Good life doesn’t come easy in the US

New York, October 18:

The United States may have turned out to be the land of milk and honey for hundreds of Nepalis, but there are thousands, who, after spending years here, are still struggling to lead decent lives.

Only through consistent hard work, accompanied by a bit of luck and a lot of patience have the Nepalis been able to lead lives of pleasure and plenty here.

“Accompanied by my wife, a DV lottery winner, I arrived here four years ago. Sad to say, I owe $10,000 to my house-owner and others,” says Ramesh Phuyal (name changed), who lives in Baltimore with his family.

He wished to migrate to the US, thinking he would live a rather comfortable life here, but things were not as easy as he had thought. He has been working in a gas station. His wage per hour stands at $8.5. He works for about 14 hours a day.

Managing expenses became an uphill task for Rameshwor as his wife delivered a baby last year and thus could not work. He has yet to repay the loan he had taken for travelling all the way to the US from Kathmandu. The loan only added up after he bought a car, a must for those living in US cities.

“I forget all my pains when I look at my baby. I have backache, probably due to the nature of my work,” says Phuyal, hoping that things will get better.

Back home in Nepal, his parents are happy that their son sent money for their daughter’s marriage. Meeting family expenses is no problem as his wife now works three days a week. “It is difficult to survive in the US, forget about saving when you have a baby,” adds Kiran (name changed), his wife.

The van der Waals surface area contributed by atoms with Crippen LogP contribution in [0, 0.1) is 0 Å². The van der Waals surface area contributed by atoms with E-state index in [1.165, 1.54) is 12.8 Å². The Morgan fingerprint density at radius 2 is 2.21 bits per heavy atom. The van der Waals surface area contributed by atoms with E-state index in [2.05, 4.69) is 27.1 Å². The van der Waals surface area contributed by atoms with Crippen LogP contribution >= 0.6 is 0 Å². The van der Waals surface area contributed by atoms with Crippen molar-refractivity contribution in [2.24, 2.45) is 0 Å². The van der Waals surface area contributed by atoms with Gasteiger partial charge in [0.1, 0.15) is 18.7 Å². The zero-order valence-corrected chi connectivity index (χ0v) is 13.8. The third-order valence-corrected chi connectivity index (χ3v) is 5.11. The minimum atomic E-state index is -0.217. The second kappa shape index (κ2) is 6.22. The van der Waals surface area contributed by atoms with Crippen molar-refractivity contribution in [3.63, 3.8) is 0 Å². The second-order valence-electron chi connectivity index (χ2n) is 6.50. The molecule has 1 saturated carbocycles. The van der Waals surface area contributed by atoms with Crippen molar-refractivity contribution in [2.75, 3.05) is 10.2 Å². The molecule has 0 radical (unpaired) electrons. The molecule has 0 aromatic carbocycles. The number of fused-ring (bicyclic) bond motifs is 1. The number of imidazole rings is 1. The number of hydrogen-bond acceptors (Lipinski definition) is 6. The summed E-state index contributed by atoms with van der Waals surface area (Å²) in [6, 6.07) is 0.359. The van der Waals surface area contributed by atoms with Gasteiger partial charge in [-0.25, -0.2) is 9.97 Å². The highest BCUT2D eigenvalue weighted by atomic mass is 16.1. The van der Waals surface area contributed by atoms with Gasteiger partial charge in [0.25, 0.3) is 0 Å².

On the other side of the divide are those Nepalis who have been living comfortably in various US cities. Somesh Aryal (name changed), who arrived in Washington DC a decade ago, is one such example. After graduating from a US university, he got the job in the World Bank headquarters.

Those who work hard patiently do have a future in the US. Recalling his difficult days, he says: “I was lucky that I had an American sister, who helped me in many ways in the beginning. Aryal also helped his brother migrate here.”

Somesh’s brother now lives with his parents in Minnesota. He has his own house and a job in a research company. “I am happy that I am settled here. I brought my parents here recently. I want them to lead a comfortable life here,” says Somesh’s brother.

Hundreds of Nepalis work in Indian restaurants as waiters, in gas stations, in stores and as cabbies in Quinns, Washington, Baltimore, North Carolina, Colorado, Texas and California. Those working in restaurants are considered lucky because they get hefty tips.

“People staying here illegally work in Indian restaurants, which do not seek any official documents. I earn $700 a week, which is a good sum,” says a Nepali working in a Nepali restaurant in Queens.